There were thus no fewer than 311 open channels crossing the roadway between Westminster Hall and the Royal Exchange ; and after heavy rains every lane leading to the Thames must have been an open watercourse. Perhaps the largest of the unbridged channels was at Milford (Mill Ford) Lane.
Strand Inn, an Inn of Court belonging to the Middle Temple. It was pulled down by the Protector Somerset, and part of the present Somerset House occupies the site.
Strand Lane, in the STRAND, east of Somerset House, and opposite the east end of St. Mary's Church, was originally the channel of the rivulet which crossed the great thoroughfare under Strand Bridge. It must be remembered that the Strand at this part has been raised fully 20 feet above the ancient level. The lane led to the landing-place, at one time known as Strand Bridge ; but this was destroyed in forming the Thames Embankment and the lane is no longer a thoroughfare. On the east side of this lane is a genuine ancient Roman Bath, which is well worth inspection. The bath is 13 feet long and 6 feet wide, and is supplied by a spring of beautifully clear, cold water. The bricks of which it is constructed are similar to those of the City Wall, but smaller in size. 2 1 Knight, vol. ii. p. 151.
London, vol. ii. p. 164, 1842. It has been little 2 There is an engraving of the bath in Knight's altered since.
Strand Theatre, on the south side of the Strand, four doors west of Surrey Street, formerly called Punch's Playhouse, is principally devoted to burlesque and farce. The exterior is unpretentious, the interior well appointed.
Stratford Le Bow, (the Stratford atte Bowe of our old writers of the 14th and 15th centuries), now commonly called Bow, formerly a hamlet of Stepney, but made into a separate parish in 1720, lies a mile east of Mile End. The name Stratford or Straet-ford is derived from a ford through the Lea at the place where it was crossed by the old Roman Road to Colchester. About the beginning of the 12th century Queen Matilda built a bridge over the Lea near the “ Old Ford,” and from the shape of this bridge the name of the village took the addition of "atte Bow.”
Matilda, wife of Henry I., having herself been well washed in the water, caused two bridges to be builded in a place one mile distant from the Old Ford, of the which one was situated over Lee at the head of the town of Stratford nowe called Bowe, because the bridge was arched like unto a bowe, a rare piece of work, for before that time the like had never been seen in England. The other over the little brooke, commonly called Chanelse Bridge.--Leland's Collections.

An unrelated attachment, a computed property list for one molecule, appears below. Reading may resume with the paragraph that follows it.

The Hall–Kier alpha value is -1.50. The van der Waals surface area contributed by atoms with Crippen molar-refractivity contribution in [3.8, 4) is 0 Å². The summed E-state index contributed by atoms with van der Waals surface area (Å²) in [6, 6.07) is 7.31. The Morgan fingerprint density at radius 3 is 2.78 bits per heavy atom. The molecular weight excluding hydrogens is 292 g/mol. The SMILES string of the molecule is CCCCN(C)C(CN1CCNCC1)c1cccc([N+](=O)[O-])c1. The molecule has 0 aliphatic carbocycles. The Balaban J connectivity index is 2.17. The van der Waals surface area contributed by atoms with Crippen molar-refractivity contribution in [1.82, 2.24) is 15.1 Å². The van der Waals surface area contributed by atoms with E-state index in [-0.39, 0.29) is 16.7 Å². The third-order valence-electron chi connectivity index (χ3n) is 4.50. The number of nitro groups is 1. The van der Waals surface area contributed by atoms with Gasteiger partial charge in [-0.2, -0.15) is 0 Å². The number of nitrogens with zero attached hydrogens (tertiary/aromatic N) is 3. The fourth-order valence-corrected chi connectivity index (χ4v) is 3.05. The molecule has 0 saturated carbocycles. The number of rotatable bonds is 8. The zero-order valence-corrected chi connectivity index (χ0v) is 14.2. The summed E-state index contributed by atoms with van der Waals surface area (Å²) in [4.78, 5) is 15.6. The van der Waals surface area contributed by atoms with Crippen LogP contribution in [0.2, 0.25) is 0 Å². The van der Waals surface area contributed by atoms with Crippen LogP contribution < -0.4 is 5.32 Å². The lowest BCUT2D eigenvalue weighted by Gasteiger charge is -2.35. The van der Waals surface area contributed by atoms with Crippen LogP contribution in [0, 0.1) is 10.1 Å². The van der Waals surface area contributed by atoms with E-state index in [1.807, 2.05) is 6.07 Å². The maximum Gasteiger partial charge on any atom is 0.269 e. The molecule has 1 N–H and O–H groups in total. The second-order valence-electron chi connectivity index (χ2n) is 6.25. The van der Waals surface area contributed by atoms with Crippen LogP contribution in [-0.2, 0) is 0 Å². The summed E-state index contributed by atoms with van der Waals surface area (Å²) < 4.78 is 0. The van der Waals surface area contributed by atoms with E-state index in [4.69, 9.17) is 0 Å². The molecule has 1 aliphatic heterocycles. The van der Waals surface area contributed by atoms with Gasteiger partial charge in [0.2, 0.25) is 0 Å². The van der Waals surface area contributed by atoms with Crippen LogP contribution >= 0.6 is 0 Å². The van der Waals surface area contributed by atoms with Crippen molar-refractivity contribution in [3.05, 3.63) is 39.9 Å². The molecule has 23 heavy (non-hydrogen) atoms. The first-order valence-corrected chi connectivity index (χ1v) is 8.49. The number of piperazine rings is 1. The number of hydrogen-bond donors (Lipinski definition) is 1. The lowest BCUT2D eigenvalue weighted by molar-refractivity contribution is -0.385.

The old bridge, consisting of three narrow arches, had been so often repaired as to leave little of the original structure when taken down in 1835. The present one, a substantial structure in Aberdeen granite, of a single elliptical arch, 70 feet in span, was erected from the designs of Messrs. Walker and Burges, and formally opened February 14, 1839. The French of Chaucer's “Prioress” was spoken in the Stratford manner:
And Frensch sche spak ful faire and fetysly,
Prologue to Canterbury Tales, I. 124. Bakers living at Stratford-le-Bow supplied London with bread as late as the reign of Henry VIII.
A custome which many holde that Mile-End is no walke without a recreation at Stratford Bow with creame and cakes.-Kemp's Nine Days' Wonder, 4to, 1600.
William de Croton, of the county of Suffolk, was attached for pretending to be a sergeant of the Sheriffs of London. Meeting Richolda of Stratford and Mabel of Stratford, bakeresses, who were bringing bread to the City with their carts, for sale, he arrested the carts of the said Richolda and Mabel until they had paid him a fine. --Riley's Memorials, p. 79.
This parish was also for some time the resort of the butchers of London, “who do rent their houses at Stratforde and around Stratforde.” In 1371 the air of the City having been “greatly corrupted and infected” by the slaughtering of cattle therein, Edward III. ordained that
All oxen, sheep, swine and other large animals, for the sustenance of our city aforesaid to be slaughtered, should be taken to the village of Stretteford, on the one side and the village of Knyghtebrugge on the other side of the said city and there be slaughtered.- Riley's Memorials, p. 356.
The parish church, dedicated to St. Mary, was originally built about the beginning of the 14th century as a chapel of ease to Stepney, and was consecrated as a parish church March 16, 1719.
What is now known as Stratford, a mile or so farther east, is more properly Stratford Langthorn.
Stratford Place, OXFORD STREET, north side, opposite South Molton Street, was built about 1775 by Edward Stratford second Earl of Aldborough, and others, to whom a ground-lease, renewable for ever under certain conditions, had been granted by the Corporation of London. In the mansion that terminates the place, and fronts the entrance from Oxford Street, the Earl of Aldborough resided for many years. Here stood the Lord Mayor's Banqueting House, erected for the Mayor and Corporation to dine in after their periodical visits to the Bayswater and Paddington Conduits, and the Conduit Head adjacent to the Banqueting House, which supplied the City with water.